Heirloom Cookbooks: A Peek Into the Past

“Grandmother’s spicy kitchen with its gay curtains, neat rows of pots and pans, and loaves fresh from the oven is a heritage granddaughter treasures. Around that kitchen centered the heart of the home. Through it strong characters and good communities were built.” These are the introductory words to a cookbook I was recently given by my grandma. Lest you think the grandmother referred to in the cookbook refers to my grandma’s generation, consider this: the cookbook was published in 1942. That means the granddaughter mentioned would have been my grandma and the grandmother would actually be my great, great grandma.

cookbooks

I don’t remember either of my grandmas cooking much, but even so, I treasure the vintage cookbooks passed down from both grandmas. Today I’d like to share a few snippets from the Granddaughter’s Inglenook Cookbook, which was published in Elgin, Illinois in 1942 by the Brethren church. This cookbook is a revised version of the first Inglenook Cookbook, which was published in 1901. As you can imagine, the forty-one years between 1901 and 1942 brought great changes to kitchens and grocery shopping, and thus a new cookbook was needed to serve a new generation.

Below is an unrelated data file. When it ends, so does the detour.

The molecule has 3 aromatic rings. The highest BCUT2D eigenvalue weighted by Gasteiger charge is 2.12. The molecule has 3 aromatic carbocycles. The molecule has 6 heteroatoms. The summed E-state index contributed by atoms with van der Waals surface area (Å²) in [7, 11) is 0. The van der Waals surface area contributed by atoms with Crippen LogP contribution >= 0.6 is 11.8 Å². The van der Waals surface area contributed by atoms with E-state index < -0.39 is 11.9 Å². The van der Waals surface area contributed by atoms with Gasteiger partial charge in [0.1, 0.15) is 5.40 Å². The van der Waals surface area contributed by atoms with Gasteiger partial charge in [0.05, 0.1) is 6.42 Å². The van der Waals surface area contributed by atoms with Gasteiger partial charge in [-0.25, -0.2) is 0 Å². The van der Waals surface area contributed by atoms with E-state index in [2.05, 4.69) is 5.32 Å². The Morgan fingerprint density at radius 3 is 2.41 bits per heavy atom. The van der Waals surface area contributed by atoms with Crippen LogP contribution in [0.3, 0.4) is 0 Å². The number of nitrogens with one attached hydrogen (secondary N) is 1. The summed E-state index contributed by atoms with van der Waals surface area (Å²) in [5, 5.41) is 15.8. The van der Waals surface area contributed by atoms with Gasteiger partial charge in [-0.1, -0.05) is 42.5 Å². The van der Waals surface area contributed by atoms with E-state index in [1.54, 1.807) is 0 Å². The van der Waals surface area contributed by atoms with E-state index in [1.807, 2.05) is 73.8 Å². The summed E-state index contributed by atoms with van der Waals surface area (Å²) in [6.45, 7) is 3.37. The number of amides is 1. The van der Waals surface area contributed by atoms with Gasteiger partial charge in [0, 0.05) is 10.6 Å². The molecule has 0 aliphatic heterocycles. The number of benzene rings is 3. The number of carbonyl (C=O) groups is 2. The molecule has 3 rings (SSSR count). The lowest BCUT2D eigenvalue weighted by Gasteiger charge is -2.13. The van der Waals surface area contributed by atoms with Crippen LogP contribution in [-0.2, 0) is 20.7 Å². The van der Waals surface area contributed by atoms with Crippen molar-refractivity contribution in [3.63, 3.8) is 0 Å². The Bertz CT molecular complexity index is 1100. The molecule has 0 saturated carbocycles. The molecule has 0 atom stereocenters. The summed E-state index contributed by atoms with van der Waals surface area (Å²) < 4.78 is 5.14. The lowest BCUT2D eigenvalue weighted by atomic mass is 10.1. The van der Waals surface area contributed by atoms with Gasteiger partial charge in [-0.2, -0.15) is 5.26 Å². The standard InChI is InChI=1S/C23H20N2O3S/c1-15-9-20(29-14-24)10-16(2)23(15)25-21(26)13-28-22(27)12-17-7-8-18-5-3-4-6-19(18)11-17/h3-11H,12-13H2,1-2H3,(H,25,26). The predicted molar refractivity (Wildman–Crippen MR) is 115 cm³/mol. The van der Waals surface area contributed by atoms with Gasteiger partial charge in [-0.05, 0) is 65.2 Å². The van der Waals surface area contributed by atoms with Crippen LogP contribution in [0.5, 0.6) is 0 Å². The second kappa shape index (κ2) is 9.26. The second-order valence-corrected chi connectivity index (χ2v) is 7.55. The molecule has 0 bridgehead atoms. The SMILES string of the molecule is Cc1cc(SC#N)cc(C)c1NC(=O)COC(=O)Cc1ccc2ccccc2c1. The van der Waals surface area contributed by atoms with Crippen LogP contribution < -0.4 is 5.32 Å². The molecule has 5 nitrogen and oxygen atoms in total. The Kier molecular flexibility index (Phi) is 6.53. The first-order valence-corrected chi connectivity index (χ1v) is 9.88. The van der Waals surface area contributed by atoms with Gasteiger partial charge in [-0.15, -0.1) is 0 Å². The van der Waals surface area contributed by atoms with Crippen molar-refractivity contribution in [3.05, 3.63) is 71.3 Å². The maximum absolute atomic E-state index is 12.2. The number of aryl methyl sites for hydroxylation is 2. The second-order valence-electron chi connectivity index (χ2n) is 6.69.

When I opened the cookbook, the first thing I noticed was the Baking Table on the inside cover. If your oven didn’t have a thermometer, there was an easy way to determine the temperature: bake white flour. If the flour turned light straw color in 5 minutes, the temperature was 250-350°F. If it turned golden brown, the temperature was 350-400°F, and so on. The Baking Table also lists the temperatures and time to cook bread, pies, potatoes, meats and more.

Take a look at the recipes and you’ll realize how important the cooking times and temperatures are. For example, the recipe for Pocketbook Rolls simply directs the baker to “Bake in hot oven.” No temperature or cooking time is given, but the reader can always refer to the Baking Table inside the front cover.pocketbook rolls

I also find it fascinating how simple the recipes are written. Consider this recipe for Crackling Corn Bread:

Crackling Corn Bread
Cut cracklings
1 qt. cornmeal
1 c. sour milk
½ tsp. soda
1 tsp. salt
Warm water
Heat the cracklings. Combine rest of ingredients, using enough water to mix well. Add to the heated cracklings, stirring thoroughly. Bake in a moderate oven.